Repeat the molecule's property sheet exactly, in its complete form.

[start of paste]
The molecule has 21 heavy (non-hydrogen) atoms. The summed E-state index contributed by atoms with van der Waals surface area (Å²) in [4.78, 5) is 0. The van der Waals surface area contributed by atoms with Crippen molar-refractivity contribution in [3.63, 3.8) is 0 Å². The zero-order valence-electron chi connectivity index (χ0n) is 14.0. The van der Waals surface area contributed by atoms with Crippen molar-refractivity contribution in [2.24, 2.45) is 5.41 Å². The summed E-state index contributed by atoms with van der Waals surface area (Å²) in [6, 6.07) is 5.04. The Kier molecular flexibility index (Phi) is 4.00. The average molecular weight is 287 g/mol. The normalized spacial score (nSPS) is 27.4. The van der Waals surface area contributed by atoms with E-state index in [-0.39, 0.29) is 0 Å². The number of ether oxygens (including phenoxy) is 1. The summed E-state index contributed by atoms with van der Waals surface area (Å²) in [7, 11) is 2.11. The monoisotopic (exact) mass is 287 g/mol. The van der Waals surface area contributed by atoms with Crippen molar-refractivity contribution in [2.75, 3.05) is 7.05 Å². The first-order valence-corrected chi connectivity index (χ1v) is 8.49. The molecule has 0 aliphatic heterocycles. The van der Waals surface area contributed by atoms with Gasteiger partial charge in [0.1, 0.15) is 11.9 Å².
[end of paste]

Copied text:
The molecule has 21 heavy (non-hydrogen) atoms. The summed E-state index contributed by atoms with van der Waals surface area (Å²) in [4.78, 5) is 0. The van der Waals surface area contributed by atoms with Crippen molar-refractivity contribution in [3.63, 3.8) is 0 Å². The zero-order valence-electron chi connectivity index (χ0n) is 14.0. The van der Waals surface area contributed by atoms with Crippen molar-refractivity contribution in [2.24, 2.45) is 5.41 Å². The summed E-state index contributed by atoms with van der Waals surface area (Å²) in [6, 6.07) is 5.04. The Kier molecular flexibility index (Phi) is 4.00. The average molecular weight is 287 g/mol. The normalized spacial score (nSPS) is 27.4. The van der Waals surface area contributed by atoms with E-state index in [-0.39, 0.29) is 0 Å². The number of ether oxygens (including phenoxy) is 1. The summed E-state index contributed by atoms with van der Waals surface area (Å²) in [7, 11) is 2.11. The monoisotopic (exact) mass is 287 g/mol. The van der Waals surface area contributed by atoms with Crippen molar-refractivity contribution in [2.75, 3.05) is 7.05 Å². The first-order valence-corrected chi connectivity index (χ1v) is 8.49. The molecule has 0 aliphatic heterocycles. The van der Waals surface area contributed by atoms with Gasteiger partial charge in [0.1, 0.15) is 11.9 Å².